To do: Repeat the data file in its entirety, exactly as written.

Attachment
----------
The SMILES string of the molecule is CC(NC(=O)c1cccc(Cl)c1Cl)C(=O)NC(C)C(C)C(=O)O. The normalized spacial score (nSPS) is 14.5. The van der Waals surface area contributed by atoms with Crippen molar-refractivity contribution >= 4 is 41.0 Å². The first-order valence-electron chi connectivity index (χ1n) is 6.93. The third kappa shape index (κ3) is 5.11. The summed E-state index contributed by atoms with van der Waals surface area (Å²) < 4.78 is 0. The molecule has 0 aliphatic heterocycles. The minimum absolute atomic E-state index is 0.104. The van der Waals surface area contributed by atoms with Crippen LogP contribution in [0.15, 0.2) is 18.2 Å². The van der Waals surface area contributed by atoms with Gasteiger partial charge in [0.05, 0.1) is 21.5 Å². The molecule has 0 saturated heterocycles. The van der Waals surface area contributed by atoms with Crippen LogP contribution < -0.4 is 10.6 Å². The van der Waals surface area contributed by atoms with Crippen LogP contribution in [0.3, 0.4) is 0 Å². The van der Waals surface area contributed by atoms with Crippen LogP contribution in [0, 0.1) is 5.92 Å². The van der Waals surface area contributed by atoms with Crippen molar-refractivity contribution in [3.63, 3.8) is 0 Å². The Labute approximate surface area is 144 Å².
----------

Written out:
The SMILES string of the molecule is CC(NC(=O)c1cccc(Cl)c1Cl)C(=O)NC(C)C(C)C(=O)O. The normalized spacial score (nSPS) is 14.5. The van der Waals surface area contributed by atoms with Crippen molar-refractivity contribution >= 4 is 41.0 Å². The first-order valence-electron chi connectivity index (χ1n) is 6.93. The third kappa shape index (κ3) is 5.11. The summed E-state index contributed by atoms with van der Waals surface area (Å²) < 4.78 is 0. The molecule has 0 aliphatic heterocycles. The minimum absolute atomic E-state index is 0.104. The van der Waals surface area contributed by atoms with Crippen LogP contribution in [0.15, 0.2) is 18.2 Å². The van der Waals surface area contributed by atoms with Gasteiger partial charge in [0.05, 0.1) is 21.5 Å². The molecule has 0 saturated heterocycles. The van der Waals surface area contributed by atoms with Crippen LogP contribution < -0.4 is 10.6 Å². The van der Waals surface area contributed by atoms with Crippen LogP contribution in [0.3, 0.4) is 0 Å². The van der Waals surface area contributed by atoms with Crippen LogP contribution in [0, 0.1) is 5.92 Å². The van der Waals surface area contributed by atoms with Crippen molar-refractivity contribution in [3.63, 3.8) is 0 Å². The Labute approximate surface area is 144 Å².